• Altintas, Yusuf (Virtual Machining, Computer Control of Manufacturing Systems, CAD/CAM, CNC Design, High Speed Feed Drive Control, Real Time Interpolation and Trajectory Generation for Machine Tools, Adaptive Control, Sensor Fused Intelligent Machining, Metal Cutting Mechanics, Chatter Vibrations in Machining, Piezo -Actuator Based Precision Machining, High Speed Milling, Optimal Machining of Aerospace Parts, Dies and Molds, Automation, Precision Engineering, Electro Mechanical Systems, Modeling and Analysis of Machining Processes, Mechanics, dynamics and control of micro-machining operations)
  • Bacca, Mattia (Mechanical engineering; Medical and biomedical engineering; Adhesion and fracture; Biophysics; Soft materials; Solid Mechanics)
  • Bushe, William Kendal (Numerical modelling and mechanical characterisation; Automotive combustion and fuel engineering (including alternative and renewable fuels); Hypersonic propulsion and hypersonic aerodynamics; Aerospace engineering, n.e.c.; Numerical Simulation of Turbulent Combustion; Reacting Flows; Energy Conversion Systems; clean energy)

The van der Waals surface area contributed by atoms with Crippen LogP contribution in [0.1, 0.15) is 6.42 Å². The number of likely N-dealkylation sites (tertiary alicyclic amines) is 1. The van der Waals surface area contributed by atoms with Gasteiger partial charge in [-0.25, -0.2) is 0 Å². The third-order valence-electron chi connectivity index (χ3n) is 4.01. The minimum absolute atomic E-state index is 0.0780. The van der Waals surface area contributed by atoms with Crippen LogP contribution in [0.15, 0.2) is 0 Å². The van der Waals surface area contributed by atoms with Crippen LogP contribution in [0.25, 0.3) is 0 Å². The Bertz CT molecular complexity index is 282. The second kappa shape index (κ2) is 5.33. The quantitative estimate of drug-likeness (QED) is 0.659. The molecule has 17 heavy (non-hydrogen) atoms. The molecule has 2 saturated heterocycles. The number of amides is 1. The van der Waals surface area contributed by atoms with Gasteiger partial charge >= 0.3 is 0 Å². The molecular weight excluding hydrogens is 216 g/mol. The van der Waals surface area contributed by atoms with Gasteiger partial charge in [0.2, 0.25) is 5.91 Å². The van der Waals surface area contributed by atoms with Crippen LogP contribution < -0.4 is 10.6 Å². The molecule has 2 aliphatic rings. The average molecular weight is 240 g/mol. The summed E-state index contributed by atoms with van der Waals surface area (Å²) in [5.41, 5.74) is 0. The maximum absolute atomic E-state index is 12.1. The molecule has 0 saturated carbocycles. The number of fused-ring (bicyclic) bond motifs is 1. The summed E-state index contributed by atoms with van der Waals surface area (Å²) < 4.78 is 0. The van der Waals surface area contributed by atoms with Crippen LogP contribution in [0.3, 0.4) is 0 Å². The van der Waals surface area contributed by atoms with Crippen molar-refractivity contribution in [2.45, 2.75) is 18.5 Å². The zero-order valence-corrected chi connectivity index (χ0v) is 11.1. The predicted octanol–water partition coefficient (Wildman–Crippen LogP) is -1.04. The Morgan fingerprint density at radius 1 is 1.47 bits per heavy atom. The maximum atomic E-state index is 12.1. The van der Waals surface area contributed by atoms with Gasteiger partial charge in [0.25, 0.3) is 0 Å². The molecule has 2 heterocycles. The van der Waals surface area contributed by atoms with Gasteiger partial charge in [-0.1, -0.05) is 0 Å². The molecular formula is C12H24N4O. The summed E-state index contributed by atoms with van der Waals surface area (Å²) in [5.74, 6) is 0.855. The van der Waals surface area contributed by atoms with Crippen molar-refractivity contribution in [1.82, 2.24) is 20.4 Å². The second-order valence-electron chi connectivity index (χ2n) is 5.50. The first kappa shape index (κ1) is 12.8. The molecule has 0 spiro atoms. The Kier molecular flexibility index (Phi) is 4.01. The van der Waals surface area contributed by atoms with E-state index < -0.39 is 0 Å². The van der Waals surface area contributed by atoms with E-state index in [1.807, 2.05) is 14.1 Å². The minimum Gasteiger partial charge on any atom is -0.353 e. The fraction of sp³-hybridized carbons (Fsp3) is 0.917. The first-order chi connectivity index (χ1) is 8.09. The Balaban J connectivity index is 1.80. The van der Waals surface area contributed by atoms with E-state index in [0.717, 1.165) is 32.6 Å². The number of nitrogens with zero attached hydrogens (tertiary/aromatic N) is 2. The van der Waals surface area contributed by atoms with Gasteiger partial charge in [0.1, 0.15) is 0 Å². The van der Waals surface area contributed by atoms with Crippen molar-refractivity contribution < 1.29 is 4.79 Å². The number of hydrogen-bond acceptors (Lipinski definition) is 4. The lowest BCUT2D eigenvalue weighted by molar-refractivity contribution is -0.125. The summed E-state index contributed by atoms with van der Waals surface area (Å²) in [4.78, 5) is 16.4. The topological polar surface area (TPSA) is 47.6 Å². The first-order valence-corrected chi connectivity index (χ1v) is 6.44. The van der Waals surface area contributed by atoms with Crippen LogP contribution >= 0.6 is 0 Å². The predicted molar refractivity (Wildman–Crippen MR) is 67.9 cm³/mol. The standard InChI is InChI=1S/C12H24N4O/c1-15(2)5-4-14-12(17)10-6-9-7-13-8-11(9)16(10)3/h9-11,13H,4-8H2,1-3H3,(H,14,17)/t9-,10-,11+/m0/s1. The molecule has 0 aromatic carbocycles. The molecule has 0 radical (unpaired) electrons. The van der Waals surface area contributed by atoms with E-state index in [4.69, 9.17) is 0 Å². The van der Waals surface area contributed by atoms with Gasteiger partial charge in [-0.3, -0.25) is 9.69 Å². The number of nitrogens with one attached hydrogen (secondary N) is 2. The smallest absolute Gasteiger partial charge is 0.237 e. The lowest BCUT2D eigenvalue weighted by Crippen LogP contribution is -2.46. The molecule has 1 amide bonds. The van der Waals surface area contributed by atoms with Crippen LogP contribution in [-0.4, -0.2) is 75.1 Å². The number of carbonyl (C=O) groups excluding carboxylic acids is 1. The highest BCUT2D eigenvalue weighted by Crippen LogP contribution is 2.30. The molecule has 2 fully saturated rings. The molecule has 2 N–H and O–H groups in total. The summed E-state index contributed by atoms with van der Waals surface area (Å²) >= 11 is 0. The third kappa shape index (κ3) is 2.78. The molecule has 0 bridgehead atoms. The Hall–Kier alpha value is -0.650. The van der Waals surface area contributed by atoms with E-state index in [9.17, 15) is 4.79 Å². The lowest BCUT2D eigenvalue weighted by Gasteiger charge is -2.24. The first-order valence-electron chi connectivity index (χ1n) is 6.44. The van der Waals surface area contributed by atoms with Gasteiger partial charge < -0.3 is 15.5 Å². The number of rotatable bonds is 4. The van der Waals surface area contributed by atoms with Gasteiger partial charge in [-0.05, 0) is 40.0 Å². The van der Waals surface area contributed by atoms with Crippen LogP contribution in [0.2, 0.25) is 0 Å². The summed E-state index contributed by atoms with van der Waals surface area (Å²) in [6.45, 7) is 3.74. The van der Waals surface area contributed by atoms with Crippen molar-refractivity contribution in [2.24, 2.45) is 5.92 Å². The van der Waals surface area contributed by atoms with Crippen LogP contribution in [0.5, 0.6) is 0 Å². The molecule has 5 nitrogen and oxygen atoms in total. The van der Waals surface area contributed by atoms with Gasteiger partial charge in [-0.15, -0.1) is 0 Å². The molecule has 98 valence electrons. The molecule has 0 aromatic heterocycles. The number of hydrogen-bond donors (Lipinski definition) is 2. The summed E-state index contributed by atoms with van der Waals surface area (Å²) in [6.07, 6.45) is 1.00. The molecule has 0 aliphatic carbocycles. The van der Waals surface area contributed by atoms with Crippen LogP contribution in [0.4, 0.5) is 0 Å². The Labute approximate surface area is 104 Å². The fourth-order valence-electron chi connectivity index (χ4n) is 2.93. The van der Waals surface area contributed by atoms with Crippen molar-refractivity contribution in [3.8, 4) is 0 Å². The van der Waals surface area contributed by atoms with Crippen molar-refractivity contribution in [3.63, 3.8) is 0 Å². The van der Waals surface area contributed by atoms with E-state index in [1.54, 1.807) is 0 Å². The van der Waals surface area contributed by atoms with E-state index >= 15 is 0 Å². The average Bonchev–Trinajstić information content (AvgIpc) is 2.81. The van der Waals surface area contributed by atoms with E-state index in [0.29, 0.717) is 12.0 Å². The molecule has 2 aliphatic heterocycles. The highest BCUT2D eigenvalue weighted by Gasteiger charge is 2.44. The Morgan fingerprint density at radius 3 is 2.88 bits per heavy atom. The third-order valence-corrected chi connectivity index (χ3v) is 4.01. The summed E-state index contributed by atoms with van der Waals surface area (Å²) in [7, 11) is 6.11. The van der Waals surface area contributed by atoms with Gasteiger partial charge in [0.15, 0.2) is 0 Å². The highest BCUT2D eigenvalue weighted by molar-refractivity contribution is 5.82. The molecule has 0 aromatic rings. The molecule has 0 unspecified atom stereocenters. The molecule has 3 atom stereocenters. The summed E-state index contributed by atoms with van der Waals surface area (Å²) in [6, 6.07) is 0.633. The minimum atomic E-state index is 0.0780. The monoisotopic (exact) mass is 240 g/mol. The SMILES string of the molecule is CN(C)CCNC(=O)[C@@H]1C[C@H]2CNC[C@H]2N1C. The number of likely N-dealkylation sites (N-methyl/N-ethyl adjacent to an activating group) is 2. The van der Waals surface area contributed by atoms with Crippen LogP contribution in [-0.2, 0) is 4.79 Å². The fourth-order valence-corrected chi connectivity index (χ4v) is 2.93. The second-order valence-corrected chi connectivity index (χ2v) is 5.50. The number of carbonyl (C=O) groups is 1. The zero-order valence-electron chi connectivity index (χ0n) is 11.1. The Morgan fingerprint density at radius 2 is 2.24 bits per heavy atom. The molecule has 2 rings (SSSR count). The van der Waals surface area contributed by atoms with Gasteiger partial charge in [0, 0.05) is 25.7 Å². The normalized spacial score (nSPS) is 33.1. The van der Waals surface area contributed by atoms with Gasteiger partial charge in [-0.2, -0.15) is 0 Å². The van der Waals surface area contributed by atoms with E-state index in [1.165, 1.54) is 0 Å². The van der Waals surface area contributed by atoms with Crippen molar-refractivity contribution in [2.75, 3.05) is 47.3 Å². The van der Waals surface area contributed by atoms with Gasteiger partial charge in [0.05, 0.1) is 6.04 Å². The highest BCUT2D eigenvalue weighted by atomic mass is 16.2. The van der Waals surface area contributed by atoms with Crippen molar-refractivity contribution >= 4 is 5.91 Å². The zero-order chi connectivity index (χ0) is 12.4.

• Chiao, Mu (MEMS, Micro Sensors, Micro Actuators, BioMEMS, Nanotechnology, Bioengineering, Electronic Packaging, Nanoscience, Energy sources for micro-electro-mechanical systems)
  • Elfring, Gwynn (Theoretical Fluid Mechanics, Complex Fluids, Cell Biomechanics, Capillary Phenomena, Applied Mathematics )
  • Feng, Steve (Mechanical engineering; Modelization and Simulation; Software (Tools); Machining and Assembling; Milling; Prototyping; 3D Laser Scanning; 3D Printing; Computer-Aided Design and Manufacturing (CAD/CAM); Geometric Modeling; Machining Simulation; Multi-Axis CNC Machining)
  • Frigaard, Ian (Fluid mechanics (visco-plastic fluids))
  • Giang, Amanda (Atmospheric sciences; Mechanical engineering; Natural environment sciences; Atmospheric Pollutants; Chemical Pollutants; Climate Changes and Impacts; Public Policies; Social and Cultural Factors of Environmental Protection)
  • Grecov, Dana (Rheology, Rheometry, Non-Newtonian Fluid Mechanics, Computational Fluid Mechanics, Liquid Crystals, Biolubricants, Lubricants, Journal Bearings, Multi-Phase Flow, Synovial Joints, Synovial Fluid, Arthrithis, Liquid crystals and nanomaterials, Biofluid Mechanics)
  • Green, Sheldon (Fluid Mechanics; Biological and Biochemical Mechanisms; building ventilation; railroads; papermaking)
  • Hodgson, Antony (Bioengineering, Biomechanics, Medical or Surgical Robotics, Medical Engineering, Electoral Reform, Single Transferable Vote, STV, Citizens’ Assembly, Fair Voting )